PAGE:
Orlando measured heart beats using transmission photoplethysmography using MAZ30101, where a light shines through an extremity such as a finger and a detector measures the amount of light that passes through. When the heart pumps blood through the body,  a momentary increase in blood volume in the fingers happens. As a result, the amount of light that passes through the finger changes with this changing blood volume and is detected by the photodetector.

Bioimpedance Measurement

Bioimpedance is can be another class of bioelectrical measurements where we measure the impedance of the body instead of measuring the electrical signals produced by the body with the help of AD5934 impedance analyser chip. He is also measuring body temperature with the MLX90614 and measuring the amount of light using  a CdS Photocell.

Orlando built this shield for education purposes not as a medical device, and his work on this shield is still in progress. Follow his project on hackster.io to know more details and updates. You can check source files at Github.

Making the Electronics for CDM324 – 24GHz Doppler Motion Sensor

limpkin @ limpkin.fr tries out the CDM324 / IPM165 Doppler effect sensor and proposes an amplification circuit to get the readings out of the sensor. He writes:

You may recall the article I wrote a couple of years ago about a nearly identical Doppler sensor, the HB100.
While the HB100 is using a 10.525GHz frequency, this new module uses 24.125GHz! This has the main advantage of being compatible with European regulations (ETSI #300 400) and having good penetration in dry materials. Moreover, as the main frequency is higher the patch antennas are smaller, hence the tiny 25x25x6mm module.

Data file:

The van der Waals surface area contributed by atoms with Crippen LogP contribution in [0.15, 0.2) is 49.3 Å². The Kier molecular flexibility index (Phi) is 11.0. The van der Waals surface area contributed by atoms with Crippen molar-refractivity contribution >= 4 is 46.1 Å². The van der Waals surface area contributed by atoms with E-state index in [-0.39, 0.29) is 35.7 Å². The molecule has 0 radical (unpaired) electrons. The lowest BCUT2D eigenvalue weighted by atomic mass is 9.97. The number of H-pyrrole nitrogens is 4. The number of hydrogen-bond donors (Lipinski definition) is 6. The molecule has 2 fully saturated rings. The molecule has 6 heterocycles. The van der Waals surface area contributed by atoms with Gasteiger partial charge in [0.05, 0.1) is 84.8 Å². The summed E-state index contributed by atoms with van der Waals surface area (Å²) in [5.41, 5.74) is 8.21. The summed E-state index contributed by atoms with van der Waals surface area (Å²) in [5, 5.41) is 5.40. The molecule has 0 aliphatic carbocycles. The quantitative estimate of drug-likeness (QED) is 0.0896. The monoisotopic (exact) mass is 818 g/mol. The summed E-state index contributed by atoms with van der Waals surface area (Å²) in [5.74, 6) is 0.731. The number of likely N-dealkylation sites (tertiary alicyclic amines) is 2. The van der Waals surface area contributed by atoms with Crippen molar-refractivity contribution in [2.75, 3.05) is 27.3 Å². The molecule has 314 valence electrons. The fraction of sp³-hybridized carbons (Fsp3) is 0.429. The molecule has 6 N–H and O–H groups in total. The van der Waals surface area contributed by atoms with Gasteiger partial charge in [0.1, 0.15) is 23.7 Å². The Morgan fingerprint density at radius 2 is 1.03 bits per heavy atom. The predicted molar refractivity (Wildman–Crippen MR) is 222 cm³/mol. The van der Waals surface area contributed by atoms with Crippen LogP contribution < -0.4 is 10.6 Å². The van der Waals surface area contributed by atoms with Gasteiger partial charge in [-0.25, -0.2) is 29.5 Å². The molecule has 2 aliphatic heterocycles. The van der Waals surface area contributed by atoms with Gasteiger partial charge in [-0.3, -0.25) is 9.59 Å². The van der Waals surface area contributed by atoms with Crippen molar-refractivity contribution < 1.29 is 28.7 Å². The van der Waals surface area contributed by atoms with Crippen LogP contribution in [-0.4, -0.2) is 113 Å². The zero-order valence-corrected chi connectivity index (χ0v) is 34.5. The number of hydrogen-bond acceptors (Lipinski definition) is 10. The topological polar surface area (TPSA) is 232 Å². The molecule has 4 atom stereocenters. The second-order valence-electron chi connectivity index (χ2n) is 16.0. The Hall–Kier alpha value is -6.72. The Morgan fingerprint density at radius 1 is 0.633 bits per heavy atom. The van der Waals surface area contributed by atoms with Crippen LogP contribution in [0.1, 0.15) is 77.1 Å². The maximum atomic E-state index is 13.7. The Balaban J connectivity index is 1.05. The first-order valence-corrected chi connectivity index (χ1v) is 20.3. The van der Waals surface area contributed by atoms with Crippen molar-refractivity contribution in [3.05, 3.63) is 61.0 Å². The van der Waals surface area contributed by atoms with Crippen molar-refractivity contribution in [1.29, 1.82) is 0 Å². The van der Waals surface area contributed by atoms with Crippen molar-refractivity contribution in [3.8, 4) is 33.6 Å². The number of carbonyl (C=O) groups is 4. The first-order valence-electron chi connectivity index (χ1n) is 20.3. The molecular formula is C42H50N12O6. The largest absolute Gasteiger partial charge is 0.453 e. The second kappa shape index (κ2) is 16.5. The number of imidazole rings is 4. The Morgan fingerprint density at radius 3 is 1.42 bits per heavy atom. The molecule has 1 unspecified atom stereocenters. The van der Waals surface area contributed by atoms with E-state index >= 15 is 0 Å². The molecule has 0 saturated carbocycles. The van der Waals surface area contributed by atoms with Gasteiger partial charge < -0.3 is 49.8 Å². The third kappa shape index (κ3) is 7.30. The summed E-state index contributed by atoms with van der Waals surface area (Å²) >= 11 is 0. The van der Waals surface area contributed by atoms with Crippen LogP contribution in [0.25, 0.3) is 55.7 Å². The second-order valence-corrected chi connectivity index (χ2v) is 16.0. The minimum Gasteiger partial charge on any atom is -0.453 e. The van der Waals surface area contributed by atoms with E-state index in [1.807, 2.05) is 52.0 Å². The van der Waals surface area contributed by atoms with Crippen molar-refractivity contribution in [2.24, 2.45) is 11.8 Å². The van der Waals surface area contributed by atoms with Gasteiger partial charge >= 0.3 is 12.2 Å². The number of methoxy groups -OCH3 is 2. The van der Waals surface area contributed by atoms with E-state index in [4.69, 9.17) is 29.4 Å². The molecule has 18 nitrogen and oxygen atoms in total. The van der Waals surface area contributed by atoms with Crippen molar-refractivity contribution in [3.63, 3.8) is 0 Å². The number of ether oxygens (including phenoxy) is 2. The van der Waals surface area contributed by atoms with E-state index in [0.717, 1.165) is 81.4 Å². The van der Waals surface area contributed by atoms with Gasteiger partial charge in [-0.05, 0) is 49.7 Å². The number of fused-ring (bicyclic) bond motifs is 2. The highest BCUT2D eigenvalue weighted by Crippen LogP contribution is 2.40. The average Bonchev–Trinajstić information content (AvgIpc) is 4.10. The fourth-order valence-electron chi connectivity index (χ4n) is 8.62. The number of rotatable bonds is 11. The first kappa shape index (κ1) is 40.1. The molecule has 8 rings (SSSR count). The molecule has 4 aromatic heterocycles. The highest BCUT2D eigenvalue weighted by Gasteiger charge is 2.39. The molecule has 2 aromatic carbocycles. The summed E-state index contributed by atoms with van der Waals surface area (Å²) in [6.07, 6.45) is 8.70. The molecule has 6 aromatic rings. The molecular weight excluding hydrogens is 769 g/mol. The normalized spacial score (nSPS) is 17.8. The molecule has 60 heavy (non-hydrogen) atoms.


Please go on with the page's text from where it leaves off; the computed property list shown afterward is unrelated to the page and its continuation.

Making the Electronics for CDM324 – 24GHz Doppler Motion Sensor – [Link]

Arduino MKRFOX1200

MKRFOX1200 is a powerful board that combines the functionality of the Zero and SigFox connectivity. It is the ideal solution for makers wanting to design IoT projects with minimal previous experience in networking having a low power device.

Arduino MKRFOX1200 has been designed to offer a practical and cost effective solution for makers seeking to add SigFox connectivity to their projects with minimal previous experience in networking.

Arduino MKRFOX1200 – [Link]

10 or 12-bit DAC from the ATtiny85

David Johnson-Davies @ technoblogy.com writes:

This article describes how to get up to two 10 or 12-bit digital-to-analogue outputs from an 8-bit Timer/Counter, such as in the ATtiny85. To test the routine I built a circuit which allows you to vary the brightness of two LEDs with two potentiometers:

10 or 12-bit DAC from the ATtiny85 – [Link]

Arduino analogue thermometer

@ htxt.co.za writes:

With so many projects being made with the Arduino, we’ve seen a fair share of thermometer projects that try to do something different. This version, by educ8s.tv, does so by adopting an older look.

Arduino analogue thermometer – [Link]

NanoPi NEO kit lets you build your own network-attached storage system for about $30

@ liliputing.com writes:

The NanoPi Neo is a tiny computer with a quad-core ARM Cortex-A7 processor, Ethernet and USB ports, and support for a number of accessories.

Measuring just 1.6″ x 1.6″ it’s smaller than most Raspberry Pi computers, and with a starting price of $7 it’s also an awfully affordable computer capable of running Ubuntu Linux.

NanoPi NEO kit lets you build your own network-attached storage system for about $30 – [Link]